[CentOS] More than 1 gcc version?

Bryan J. Smith thebs413 at earthlink.net
Mon Oct 24 16:46:46 UTC 2005

"Brian T. Brunner" <brian.t.brunner at gai-tronics.com> wrote:
> Not necessarily... gcc 2.9x LOVES my code, and the program
> built under it runs like a champ.

GCC 2.9x was also a very long set of betas that:

1.  2.91 -- Replaced legacy GCC 2.8 with the Enhanced GNU
Cygnus Compiler (EGCS).  2.91.66 ~ EGCS 1.1.2

2.  2.95 -- Improved ANSI C compliance, multi-architecture
support, other capabilities, while maintaining most ANSI C++
compatibility with GCC 2.8

3.  2.96/2.97 -- Forced ANSI C++ compliance and made heavy
structure changes to support various targets, breaking a lot
of C++ compatibility and legacy GCC 2.8'isms

NOTE:  Due to Red Hat's need for the work-in-progress (WIP)
IA-64 target of 2.96, subsequent changes were checked-in as a
new 2.97 which became 3.0.

> gcc 3.4 barfs on this same source code, so I see this as 
> "Stoopidly Pedantic" on the part of the compiler-writers.

Blame the GNU 2 maintainers then.  They didn't maintain
alignment with a lot of standards.  Heck, they were rather
_poor_ and maintaining compatibility between GCC 2.x
releases.  Red Hat skipped 2.8 altogether and went from 2.7
to EGCS 1.1.2 _before_ the FSF even gave Cygnus control of
GCC 3's development (and this was well before Red Hat bought

There is a reason why the FSF turned GCC 3 development over
to Cygnus.  I'm surprised they were able to do what they did.

In reality, GCC 2.95 and, subsequently, 2.96 should have
_never_ existed.  Distros should have stuck with 2.91.66 and
waited on 3.0.

Many distros adopted GCC 2.95 when GCC 2.91.66 (EGCS 1.1.2)
was still being used for the kernel.  It's C was rather buggy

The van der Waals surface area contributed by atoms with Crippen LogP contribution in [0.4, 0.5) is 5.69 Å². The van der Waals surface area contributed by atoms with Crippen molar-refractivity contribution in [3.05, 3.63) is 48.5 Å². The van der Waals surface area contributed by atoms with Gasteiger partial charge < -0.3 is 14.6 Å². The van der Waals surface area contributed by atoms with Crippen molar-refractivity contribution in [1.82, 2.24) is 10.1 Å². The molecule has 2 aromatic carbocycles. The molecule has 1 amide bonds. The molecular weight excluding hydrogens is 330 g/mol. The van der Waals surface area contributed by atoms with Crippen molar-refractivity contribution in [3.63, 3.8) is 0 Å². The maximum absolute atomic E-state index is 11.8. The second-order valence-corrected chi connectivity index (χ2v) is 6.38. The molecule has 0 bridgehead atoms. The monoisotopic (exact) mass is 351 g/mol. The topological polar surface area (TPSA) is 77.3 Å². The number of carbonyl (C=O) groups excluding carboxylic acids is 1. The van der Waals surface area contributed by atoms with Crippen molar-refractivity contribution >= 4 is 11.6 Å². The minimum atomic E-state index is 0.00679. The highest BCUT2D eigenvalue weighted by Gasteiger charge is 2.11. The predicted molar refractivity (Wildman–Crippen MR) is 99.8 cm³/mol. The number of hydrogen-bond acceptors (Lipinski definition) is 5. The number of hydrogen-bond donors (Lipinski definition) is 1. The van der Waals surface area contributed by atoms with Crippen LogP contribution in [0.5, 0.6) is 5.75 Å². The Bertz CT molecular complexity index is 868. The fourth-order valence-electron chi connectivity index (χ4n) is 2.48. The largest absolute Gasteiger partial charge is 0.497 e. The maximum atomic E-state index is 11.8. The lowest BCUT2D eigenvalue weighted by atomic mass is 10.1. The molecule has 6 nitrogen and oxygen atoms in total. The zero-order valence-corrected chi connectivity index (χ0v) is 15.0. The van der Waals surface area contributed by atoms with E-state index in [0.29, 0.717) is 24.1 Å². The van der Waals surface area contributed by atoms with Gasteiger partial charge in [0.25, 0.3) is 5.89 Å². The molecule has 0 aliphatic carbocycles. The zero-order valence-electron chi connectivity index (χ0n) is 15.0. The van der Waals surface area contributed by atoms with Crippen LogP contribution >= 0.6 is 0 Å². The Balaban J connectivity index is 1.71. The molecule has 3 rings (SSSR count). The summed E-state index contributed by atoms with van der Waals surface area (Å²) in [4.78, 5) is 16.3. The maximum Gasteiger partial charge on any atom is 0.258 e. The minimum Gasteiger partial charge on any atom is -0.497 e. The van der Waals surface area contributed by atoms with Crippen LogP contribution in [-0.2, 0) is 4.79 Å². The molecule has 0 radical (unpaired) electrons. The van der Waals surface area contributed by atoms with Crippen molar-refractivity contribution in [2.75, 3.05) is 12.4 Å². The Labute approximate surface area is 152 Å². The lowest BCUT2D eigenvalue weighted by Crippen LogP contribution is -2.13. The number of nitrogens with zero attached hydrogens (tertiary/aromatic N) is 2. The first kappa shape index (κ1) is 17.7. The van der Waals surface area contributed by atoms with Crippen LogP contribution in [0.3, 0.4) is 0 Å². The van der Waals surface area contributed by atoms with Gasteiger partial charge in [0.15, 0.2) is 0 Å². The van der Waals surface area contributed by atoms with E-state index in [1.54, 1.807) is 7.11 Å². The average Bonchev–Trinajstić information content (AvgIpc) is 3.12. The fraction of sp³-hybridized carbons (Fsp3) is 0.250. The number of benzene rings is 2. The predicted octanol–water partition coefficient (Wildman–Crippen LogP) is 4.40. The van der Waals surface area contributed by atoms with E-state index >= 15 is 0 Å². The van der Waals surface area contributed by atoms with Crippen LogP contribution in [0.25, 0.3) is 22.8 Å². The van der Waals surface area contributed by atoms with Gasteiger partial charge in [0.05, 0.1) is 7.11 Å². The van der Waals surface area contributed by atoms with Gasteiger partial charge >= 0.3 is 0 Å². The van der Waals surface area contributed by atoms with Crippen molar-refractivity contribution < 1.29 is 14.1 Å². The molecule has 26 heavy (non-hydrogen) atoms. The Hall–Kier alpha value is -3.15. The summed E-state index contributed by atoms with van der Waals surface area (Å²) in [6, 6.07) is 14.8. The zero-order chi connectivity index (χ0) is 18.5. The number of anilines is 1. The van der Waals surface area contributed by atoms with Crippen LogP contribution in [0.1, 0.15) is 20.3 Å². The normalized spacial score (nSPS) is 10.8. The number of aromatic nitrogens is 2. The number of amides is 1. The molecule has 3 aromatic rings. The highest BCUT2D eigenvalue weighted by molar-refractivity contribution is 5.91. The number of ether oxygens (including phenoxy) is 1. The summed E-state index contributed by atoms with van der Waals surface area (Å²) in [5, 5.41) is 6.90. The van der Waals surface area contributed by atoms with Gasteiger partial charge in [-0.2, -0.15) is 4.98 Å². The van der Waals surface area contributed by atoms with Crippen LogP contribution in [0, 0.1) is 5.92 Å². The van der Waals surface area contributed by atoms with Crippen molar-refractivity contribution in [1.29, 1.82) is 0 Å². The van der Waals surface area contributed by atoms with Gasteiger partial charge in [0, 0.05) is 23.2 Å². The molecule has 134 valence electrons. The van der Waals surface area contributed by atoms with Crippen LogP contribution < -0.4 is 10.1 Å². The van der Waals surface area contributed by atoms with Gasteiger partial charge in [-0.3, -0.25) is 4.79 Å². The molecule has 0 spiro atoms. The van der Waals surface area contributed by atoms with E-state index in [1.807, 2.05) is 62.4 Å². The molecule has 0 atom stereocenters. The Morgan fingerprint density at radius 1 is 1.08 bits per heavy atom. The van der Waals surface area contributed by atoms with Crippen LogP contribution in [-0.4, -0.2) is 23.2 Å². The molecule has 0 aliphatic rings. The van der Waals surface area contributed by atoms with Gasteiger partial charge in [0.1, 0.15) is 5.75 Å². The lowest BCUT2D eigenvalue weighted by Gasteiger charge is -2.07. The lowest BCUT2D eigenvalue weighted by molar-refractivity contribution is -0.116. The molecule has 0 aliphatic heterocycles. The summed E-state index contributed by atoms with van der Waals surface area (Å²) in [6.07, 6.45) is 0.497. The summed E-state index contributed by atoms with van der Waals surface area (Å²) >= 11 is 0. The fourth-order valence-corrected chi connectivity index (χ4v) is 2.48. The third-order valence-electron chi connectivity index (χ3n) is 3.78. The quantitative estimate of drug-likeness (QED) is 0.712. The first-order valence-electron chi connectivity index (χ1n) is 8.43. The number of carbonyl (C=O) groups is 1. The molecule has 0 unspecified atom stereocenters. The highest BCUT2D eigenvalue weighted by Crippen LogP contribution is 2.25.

until 2.95.3 (probably the best release), and even 2.95.4 had
some quirks.

Red Hat stuck with EGCS 1.1.2, but then found newer software
would not build on GCC 2.91.66 when it decided to form its
next distro.  They also had a real need for the IA-64 target,
so they put forth the 3 months of effort to bring the C of
the current GCC 2.96 tag up to quality.  They also worked on
various C++ code that was not ANSI C++ compliant.

Unfortunately, the C++ code of 2.96 was still heavily ANSI
C++ oriented and did not support much GCC 2.8 C++
pre-processor directives at all.  So a lot of C++ code broke
and would not build on 2.96.  That was the duty of the
retagged 2.97, which would become 3.0.  Despite all the
complaining, C++ code _still_ had to be modified to build on
3.0, even if it did on 2.91.66.

In fact, one would argue that wide-spread adoption of 2.95
made the situation worse.

> Things that work and stop working because of a "better
> compiler" bring into question the definition of "better".

Again, blame the GCC 2 maintainers.

Since GCC 3.0 came out, application binary interface (ABI)
compatibility has been rather _outstanding_!  Epecially as of
GCC 3.1, through the very latest 3.4.

Even GCC 4.0 is far less of a change from 3.1 than GCC
2.91.66 (EGCS) was to 2.95/2.96 or the final 2.97/3.0.

Cygnus knew what it was doing.  Had people not adopted the
2.9x releases _other_ than 2.91.66 (EGCS 1.1.2), and waited
on the 3.0 release, there would have been far less issues.

Instead, a lot of distros adopted 2.95, which resulted in a
lot of issues -- beyond just what GCC 2 already had.  But
since 3.1, there's been far, far less.  Just as Cygnus
promised the FSF, and they were right.

-- Bryan

P.S.  Don't get me started on the GLibC 1 and the LibC 4 and
5 forks, then the return to GLibC 2.  Reality:  Since the
adoption of GLibC 2 and GCC 3, the Linux world has been far,
far better off.  ;->

Bryan J. Smith                | Sent from Yahoo Mail
mailto:b.j.smith at ieee.org     |  (please excuse any
http://thebs413.blogspot.com/ |   missing headers)

More information about the CentOS mailing list